Name of scholarship/program
PhD position in human population genomics
Eligibility and other criteria
A PhD-student position in human population genomics is available at the Evolutionary biology center, UppsalaUniversity. Starting date as soon as possible or as agreed upon.
Project description: Modern humans originated in Africa, although the process by which modern humans arose has been vigorously debated. The greatest genetic variation has consistently been identified within African populations and variation outside of Africa has been shown to be mainly a subset of the African diversity with potential small contributions from archaic forms of humans. Human migration and the exodus from Africa some 70,000 years ago are closely tied with east Africa because the traditionally favored model of the migratory route out of Africa for anatomically modern humans runs through east Africa. Furthermore, the oldest fossils of anatomically modern humans have been found in east Africa. This project focuses on deciphering the population history and patterns of genetic variation among east African populations, which today display substantial ethnic, cultural and linguistic diversity. The successful candidate will use large-scale population genomic data from multiple of east African populations to understand the history of human occupation of eastern Africa.
The PhD student will be part of Dr. Mattias Jakobssons lab at the EvolutionaryBiologyCenter. The Jakobsson lab has a broad interest in population genetics and human evolution and use a combination of mathematical studies of population genetic models and computational approaches to understand the complex patterns of large-scale human genetic variation and their implications for human demographic history. In particular, the research focuses on understanding population history and human evolution using genetic information from both recent and ancient individuals, developing statistical methods for analyzing large genomic data, and searching for genes targeted by selection. There are ample opportunities to work closely with postdocs and other PhD students in the lab that focus on related projects, such as southern Africa and ancient DNA projects. The research environment is international with English being the working language. See Jakobsson lab web-page for more information and recent publications ( http://www.ebc.uu.se/Research/IEG/evbiol/research/Jakobsson/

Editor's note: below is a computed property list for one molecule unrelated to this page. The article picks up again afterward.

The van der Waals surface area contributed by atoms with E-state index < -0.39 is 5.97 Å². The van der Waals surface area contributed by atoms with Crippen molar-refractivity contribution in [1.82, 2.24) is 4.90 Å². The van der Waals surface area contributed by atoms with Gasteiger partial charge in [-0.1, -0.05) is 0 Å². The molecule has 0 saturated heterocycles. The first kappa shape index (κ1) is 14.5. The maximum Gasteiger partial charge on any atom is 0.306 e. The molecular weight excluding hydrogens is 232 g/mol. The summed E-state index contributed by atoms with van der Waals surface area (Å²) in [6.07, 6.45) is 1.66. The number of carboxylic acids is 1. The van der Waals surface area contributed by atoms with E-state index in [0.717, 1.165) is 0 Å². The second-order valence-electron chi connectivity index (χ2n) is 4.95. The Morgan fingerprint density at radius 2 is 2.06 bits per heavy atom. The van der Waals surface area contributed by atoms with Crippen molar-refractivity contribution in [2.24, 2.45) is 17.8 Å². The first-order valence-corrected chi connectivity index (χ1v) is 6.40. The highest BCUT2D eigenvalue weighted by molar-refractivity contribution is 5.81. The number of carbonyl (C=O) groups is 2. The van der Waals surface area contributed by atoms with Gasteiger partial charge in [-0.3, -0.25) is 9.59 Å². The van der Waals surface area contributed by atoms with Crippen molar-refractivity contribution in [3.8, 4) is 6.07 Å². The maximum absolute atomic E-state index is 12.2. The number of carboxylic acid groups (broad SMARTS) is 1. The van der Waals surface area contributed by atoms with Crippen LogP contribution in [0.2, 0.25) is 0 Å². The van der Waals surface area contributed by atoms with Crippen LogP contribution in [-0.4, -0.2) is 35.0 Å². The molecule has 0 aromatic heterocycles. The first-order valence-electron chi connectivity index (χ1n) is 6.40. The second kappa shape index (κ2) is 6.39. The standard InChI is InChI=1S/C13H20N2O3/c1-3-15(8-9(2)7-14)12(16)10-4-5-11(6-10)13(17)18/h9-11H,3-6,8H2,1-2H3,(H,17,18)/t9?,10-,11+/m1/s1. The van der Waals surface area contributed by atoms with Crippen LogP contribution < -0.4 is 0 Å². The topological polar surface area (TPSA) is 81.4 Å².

Qualifications: An MSc or possibly a BSc degree (or equivalent) in a relevant field is required. The ideal candidate is highly motivated with thorough education and strong interest in evolutionary genetics/genomics, population genetics and human evolution. Previous experience with large-scale genetic data analysis, bioinformatics, and programming is advantageous. Mathematical, computational and statistical training is also advantageous. Candidates must be fluent in English.
* 28 February 2013
Additional information, and important URL
Conditions: The PhD training comprises four years of full time research and studies. The successful candidate will receive a fellowship the first year and a PhD-student position year 2-4. The position can be combined with up to 20% of teaching assistantship, which will then prolong the position accordingly. Please contact Mattias Jakobsson (firstname.lastname@example.org, +46 18 471 6449) for more information. Union representatives are Anders Grundström, Saco-rådet +46 18 471 5380 och Carin Söderhäll, TCO/ST +46 18 471 1996, Stefan Djurström, Seko +46 18 471 3315.
How to apply: The application should include 1) a letter of intent describing your research interests and motivation for PhD studies, 2) a short description of your education, especially in population genetics, human genetics, genomics, bioinformatics, computational biology, statistics, mathematics and other related areas, 3) a CV, 4) an authorized copy of your BSc/MSc degree, 5) the names and contact information (address, email address, and phone number) of at least two reference persons, 6) relevant publications (including BSc/MSc thesis). The application must be written in English.
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